With no federal standards for the topic in place, teachers are left to their own devices for creating or finding social justice lesson plans. Our country’s history is rich with resistance, organizing, and civil rights campaigning—but for many teachers, these movements seem new.
If you want to guide your students through conversations about inclusion, diversity, and equity, it’s important to both teach the history and build upon the work of the countless people who contributed to social justice movements throughout the years.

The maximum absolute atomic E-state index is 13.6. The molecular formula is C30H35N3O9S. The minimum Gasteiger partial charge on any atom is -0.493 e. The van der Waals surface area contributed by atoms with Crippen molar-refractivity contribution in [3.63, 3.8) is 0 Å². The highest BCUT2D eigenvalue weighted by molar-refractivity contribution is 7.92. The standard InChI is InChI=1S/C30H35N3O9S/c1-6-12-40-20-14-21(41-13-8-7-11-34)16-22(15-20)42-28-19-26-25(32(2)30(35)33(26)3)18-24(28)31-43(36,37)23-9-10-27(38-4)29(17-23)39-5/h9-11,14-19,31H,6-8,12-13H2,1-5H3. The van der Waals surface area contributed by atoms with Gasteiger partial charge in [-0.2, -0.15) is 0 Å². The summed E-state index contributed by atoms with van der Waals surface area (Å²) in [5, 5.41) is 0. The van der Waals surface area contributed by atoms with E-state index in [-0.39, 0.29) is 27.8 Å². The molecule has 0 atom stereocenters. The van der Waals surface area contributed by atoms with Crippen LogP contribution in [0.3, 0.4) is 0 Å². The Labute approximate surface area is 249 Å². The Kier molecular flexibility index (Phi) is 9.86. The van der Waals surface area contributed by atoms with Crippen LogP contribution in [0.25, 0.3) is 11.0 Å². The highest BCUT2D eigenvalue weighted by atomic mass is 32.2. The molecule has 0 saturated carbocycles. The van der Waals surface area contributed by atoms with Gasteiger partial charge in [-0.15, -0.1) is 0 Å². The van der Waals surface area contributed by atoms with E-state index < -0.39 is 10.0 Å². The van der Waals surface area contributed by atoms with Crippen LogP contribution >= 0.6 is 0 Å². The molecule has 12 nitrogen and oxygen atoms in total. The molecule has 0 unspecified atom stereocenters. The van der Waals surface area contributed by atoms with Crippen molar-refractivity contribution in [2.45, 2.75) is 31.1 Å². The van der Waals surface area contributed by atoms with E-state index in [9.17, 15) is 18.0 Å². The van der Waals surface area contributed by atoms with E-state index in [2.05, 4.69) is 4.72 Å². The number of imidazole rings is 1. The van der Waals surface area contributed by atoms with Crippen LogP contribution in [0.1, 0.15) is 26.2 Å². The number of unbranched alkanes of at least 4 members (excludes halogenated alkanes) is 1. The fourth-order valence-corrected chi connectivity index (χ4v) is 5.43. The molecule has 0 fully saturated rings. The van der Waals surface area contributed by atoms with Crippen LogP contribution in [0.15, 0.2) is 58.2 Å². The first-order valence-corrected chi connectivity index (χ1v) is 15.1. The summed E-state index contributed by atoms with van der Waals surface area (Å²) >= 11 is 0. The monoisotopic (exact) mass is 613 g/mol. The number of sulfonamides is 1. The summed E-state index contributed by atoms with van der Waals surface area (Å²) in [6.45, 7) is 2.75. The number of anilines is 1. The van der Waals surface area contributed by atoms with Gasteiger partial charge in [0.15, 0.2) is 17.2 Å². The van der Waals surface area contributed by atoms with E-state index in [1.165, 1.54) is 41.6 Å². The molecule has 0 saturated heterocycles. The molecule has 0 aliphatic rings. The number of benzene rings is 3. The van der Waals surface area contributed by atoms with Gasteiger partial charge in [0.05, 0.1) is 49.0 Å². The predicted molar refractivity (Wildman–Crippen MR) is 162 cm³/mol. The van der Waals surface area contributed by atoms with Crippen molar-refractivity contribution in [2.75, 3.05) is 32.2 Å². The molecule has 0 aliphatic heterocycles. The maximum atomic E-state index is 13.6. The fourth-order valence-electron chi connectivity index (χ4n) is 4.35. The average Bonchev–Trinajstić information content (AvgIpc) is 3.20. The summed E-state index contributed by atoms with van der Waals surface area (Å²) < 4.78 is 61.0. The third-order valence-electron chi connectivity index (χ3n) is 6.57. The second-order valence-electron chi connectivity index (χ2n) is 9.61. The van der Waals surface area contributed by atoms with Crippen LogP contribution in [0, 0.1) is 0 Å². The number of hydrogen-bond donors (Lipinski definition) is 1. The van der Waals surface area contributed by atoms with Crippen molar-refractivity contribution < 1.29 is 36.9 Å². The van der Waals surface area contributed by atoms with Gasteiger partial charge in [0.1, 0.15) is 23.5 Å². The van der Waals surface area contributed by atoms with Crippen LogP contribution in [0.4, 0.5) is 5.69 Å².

From habeus corpus for Native Americans, to women’s suffrage, to civil rights, none of these freedoms were granted without collective organizing. Unfortunately, many of these stories are invisible. But it doesn’t have to be this way . . .